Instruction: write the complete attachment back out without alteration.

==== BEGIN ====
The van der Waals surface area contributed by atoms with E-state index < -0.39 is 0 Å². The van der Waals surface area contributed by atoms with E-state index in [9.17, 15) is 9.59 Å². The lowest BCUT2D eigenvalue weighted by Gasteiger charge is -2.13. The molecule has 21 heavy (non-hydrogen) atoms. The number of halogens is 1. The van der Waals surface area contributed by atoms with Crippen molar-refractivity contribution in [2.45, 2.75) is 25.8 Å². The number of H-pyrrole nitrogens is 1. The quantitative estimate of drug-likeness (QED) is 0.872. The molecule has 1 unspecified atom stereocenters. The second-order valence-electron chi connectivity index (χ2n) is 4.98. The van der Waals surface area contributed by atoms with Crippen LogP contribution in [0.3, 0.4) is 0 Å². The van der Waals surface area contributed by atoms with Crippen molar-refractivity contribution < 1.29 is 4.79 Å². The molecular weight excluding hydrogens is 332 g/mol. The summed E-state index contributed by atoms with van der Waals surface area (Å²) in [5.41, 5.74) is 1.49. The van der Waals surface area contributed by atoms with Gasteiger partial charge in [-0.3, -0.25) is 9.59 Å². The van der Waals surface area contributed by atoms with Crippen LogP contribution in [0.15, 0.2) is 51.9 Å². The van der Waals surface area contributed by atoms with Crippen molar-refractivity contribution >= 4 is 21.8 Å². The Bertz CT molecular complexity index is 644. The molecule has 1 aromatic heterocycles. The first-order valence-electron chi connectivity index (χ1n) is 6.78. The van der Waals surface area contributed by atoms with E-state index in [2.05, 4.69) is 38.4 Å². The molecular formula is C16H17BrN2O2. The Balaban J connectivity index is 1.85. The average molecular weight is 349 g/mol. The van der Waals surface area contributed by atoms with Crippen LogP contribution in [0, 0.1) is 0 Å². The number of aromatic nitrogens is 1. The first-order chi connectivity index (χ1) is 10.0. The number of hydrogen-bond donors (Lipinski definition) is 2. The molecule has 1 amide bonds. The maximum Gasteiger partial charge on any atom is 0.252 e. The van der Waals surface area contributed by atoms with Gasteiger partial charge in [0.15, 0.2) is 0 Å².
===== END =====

The van der Waals surface area contributed by atoms with E-state index < -0.39 is 0 Å². The van der Waals surface area contributed by atoms with E-state index in [9.17, 15) is 9.59 Å². The lowest BCUT2D eigenvalue weighted by Gasteiger charge is -2.13. The molecule has 21 heavy (non-hydrogen) atoms. The number of halogens is 1. The van der Waals surface area contributed by atoms with Crippen molar-refractivity contribution in [2.45, 2.75) is 25.8 Å². The number of H-pyrrole nitrogens is 1. The quantitative estimate of drug-likeness (QED) is 0.872. The molecule has 1 unspecified atom stereocenters. The second-order valence-electron chi connectivity index (χ2n) is 4.98. The van der Waals surface area contributed by atoms with Crippen LogP contribution in [0.3, 0.4) is 0 Å². The van der Waals surface area contributed by atoms with Crippen molar-refractivity contribution < 1.29 is 4.79 Å². The molecular weight excluding hydrogens is 332 g/mol. The summed E-state index contributed by atoms with van der Waals surface area (Å²) in [5.41, 5.74) is 1.49. The van der Waals surface area contributed by atoms with Gasteiger partial charge in [-0.3, -0.25) is 9.59 Å². The van der Waals surface area contributed by atoms with Crippen LogP contribution in [0.15, 0.2) is 51.9 Å². The van der Waals surface area contributed by atoms with Crippen molar-refractivity contribution >= 4 is 21.8 Å². The Bertz CT molecular complexity index is 644. The molecule has 1 aromatic heterocycles. The first-order valence-electron chi connectivity index (χ1n) is 6.78. The van der Waals surface area contributed by atoms with E-state index in [2.05, 4.69) is 38.4 Å². The molecular formula is C16H17BrN2O2. The Balaban J connectivity index is 1.85. The average molecular weight is 349 g/mol. The van der Waals surface area contributed by atoms with Crippen LogP contribution in [0, 0.1) is 0 Å². The number of aromatic nitrogens is 1. The first-order chi connectivity index (χ1) is 10.0. The number of hydrogen-bond donors (Lipinski definition) is 2. The molecule has 1 amide bonds. The maximum Gasteiger partial charge on any atom is 0.252 e. The van der Waals surface area contributed by atoms with Gasteiger partial charge in [0.15, 0.2) is 0 Å².